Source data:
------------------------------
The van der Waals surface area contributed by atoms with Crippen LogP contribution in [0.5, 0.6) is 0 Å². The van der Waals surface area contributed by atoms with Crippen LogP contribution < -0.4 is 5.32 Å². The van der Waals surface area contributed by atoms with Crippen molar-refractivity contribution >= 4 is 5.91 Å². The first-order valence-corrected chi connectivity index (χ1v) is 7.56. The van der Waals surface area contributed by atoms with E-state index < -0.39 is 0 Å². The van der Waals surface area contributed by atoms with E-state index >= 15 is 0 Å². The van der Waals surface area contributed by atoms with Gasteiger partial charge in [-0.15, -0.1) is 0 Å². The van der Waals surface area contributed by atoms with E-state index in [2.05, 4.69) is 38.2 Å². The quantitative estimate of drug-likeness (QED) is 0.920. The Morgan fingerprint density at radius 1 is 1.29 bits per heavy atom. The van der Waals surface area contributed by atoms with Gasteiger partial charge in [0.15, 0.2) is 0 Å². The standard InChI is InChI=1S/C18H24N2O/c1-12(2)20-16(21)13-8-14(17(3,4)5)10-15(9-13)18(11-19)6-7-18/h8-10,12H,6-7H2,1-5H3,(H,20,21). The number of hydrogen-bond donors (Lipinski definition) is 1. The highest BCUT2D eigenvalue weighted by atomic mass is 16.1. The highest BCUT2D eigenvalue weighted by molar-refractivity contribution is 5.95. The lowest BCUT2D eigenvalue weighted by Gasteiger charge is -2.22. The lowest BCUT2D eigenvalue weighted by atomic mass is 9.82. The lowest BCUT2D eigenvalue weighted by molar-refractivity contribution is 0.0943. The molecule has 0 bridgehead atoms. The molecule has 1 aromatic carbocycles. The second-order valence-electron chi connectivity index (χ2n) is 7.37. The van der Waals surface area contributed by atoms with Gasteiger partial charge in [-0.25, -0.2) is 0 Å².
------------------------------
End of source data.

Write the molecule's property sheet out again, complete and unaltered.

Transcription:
The van der Waals surface area contributed by atoms with Crippen LogP contribution in [0.5, 0.6) is 0 Å². The van der Waals surface area contributed by atoms with Crippen LogP contribution < -0.4 is 5.32 Å². The van der Waals surface area contributed by atoms with Crippen molar-refractivity contribution >= 4 is 5.91 Å². The first-order valence-corrected chi connectivity index (χ1v) is 7.56. The van der Waals surface area contributed by atoms with E-state index < -0.39 is 0 Å². The van der Waals surface area contributed by atoms with E-state index >= 15 is 0 Å². The van der Waals surface area contributed by atoms with Gasteiger partial charge in [-0.15, -0.1) is 0 Å². The van der Waals surface area contributed by atoms with E-state index in [2.05, 4.69) is 38.2 Å². The quantitative estimate of drug-likeness (QED) is 0.920. The Morgan fingerprint density at radius 1 is 1.29 bits per heavy atom. The van der Waals surface area contributed by atoms with Gasteiger partial charge in [0.15, 0.2) is 0 Å². The standard InChI is InChI=1S/C18H24N2O/c1-12(2)20-16(21)13-8-14(17(3,4)5)10-15(9-13)18(11-19)6-7-18/h8-10,12H,6-7H2,1-5H3,(H,20,21). The number of hydrogen-bond donors (Lipinski definition) is 1. The highest BCUT2D eigenvalue weighted by atomic mass is 16.1. The highest BCUT2D eigenvalue weighted by molar-refractivity contribution is 5.95. The lowest BCUT2D eigenvalue weighted by Gasteiger charge is -2.22. The lowest BCUT2D eigenvalue weighted by atomic mass is 9.82. The lowest BCUT2D eigenvalue weighted by molar-refractivity contribution is 0.0943. The molecule has 0 bridgehead atoms. The molecule has 1 aromatic carbocycles. The second-order valence-electron chi connectivity index (χ2n) is 7.37. The van der Waals surface area contributed by atoms with Gasteiger partial charge in [-0.25, -0.2) is 0 Å².